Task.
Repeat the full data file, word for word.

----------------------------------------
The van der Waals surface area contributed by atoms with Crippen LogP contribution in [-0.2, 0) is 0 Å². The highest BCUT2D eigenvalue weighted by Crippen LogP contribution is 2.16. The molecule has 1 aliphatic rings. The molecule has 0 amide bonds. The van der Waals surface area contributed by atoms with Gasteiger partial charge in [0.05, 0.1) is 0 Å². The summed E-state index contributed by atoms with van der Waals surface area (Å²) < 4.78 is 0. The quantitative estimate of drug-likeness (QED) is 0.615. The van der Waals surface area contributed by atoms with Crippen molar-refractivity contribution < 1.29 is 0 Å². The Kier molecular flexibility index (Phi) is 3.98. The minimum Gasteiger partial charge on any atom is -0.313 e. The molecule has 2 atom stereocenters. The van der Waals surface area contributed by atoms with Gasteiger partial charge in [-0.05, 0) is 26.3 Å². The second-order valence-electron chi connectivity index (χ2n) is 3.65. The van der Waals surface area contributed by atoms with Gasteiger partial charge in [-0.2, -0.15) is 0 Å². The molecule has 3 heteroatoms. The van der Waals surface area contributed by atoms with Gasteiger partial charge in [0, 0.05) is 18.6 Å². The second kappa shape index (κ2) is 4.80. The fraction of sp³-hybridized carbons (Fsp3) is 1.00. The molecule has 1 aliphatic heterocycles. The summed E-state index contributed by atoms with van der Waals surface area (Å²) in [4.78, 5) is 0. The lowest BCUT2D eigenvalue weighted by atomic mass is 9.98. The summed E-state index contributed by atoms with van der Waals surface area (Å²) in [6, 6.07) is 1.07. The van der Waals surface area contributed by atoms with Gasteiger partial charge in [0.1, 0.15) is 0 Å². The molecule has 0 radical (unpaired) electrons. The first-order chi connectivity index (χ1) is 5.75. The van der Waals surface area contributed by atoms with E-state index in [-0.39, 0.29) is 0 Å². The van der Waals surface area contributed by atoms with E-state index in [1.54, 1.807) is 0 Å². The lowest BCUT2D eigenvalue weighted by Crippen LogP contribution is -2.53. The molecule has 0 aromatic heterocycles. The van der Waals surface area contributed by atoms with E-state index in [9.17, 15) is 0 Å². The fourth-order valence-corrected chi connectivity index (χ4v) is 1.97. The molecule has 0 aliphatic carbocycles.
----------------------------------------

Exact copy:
The van der Waals surface area contributed by atoms with Crippen LogP contribution in [-0.2, 0) is 0 Å². The highest BCUT2D eigenvalue weighted by Crippen LogP contribution is 2.16. The molecule has 1 aliphatic rings. The molecule has 0 amide bonds. The van der Waals surface area contributed by atoms with Gasteiger partial charge in [0.05, 0.1) is 0 Å². The summed E-state index contributed by atoms with van der Waals surface area (Å²) < 4.78 is 0. The quantitative estimate of drug-likeness (QED) is 0.615. The van der Waals surface area contributed by atoms with Crippen molar-refractivity contribution < 1.29 is 0 Å². The Kier molecular flexibility index (Phi) is 3.98. The minimum Gasteiger partial charge on any atom is -0.313 e. The molecule has 2 atom stereocenters. The van der Waals surface area contributed by atoms with Gasteiger partial charge in [-0.05, 0) is 26.3 Å². The second-order valence-electron chi connectivity index (χ2n) is 3.65. The van der Waals surface area contributed by atoms with Gasteiger partial charge in [-0.2, -0.15) is 0 Å². The molecule has 3 heteroatoms. The van der Waals surface area contributed by atoms with Gasteiger partial charge in [0, 0.05) is 18.6 Å². The second kappa shape index (κ2) is 4.80. The fraction of sp³-hybridized carbons (Fsp3) is 1.00. The molecule has 1 aliphatic heterocycles. The summed E-state index contributed by atoms with van der Waals surface area (Å²) in [4.78, 5) is 0. The lowest BCUT2D eigenvalue weighted by atomic mass is 9.98. The summed E-state index contributed by atoms with van der Waals surface area (Å²) in [6, 6.07) is 1.07. The van der Waals surface area contributed by atoms with Gasteiger partial charge in [0.1, 0.15) is 0 Å². The molecule has 0 radical (unpaired) electrons. The first-order chi connectivity index (χ1) is 5.75. The van der Waals surface area contributed by atoms with E-state index in [-0.39, 0.29) is 0 Å². The van der Waals surface area contributed by atoms with E-state index in [1.54, 1.807) is 0 Å². The lowest BCUT2D eigenvalue weighted by Crippen LogP contribution is -2.53. The molecule has 0 aromatic heterocycles. The van der Waals surface area contributed by atoms with E-state index in [9.17, 15) is 0 Å². The fourth-order valence-corrected chi connectivity index (χ4v) is 1.97. The molecule has 0 aliphatic carbocycles.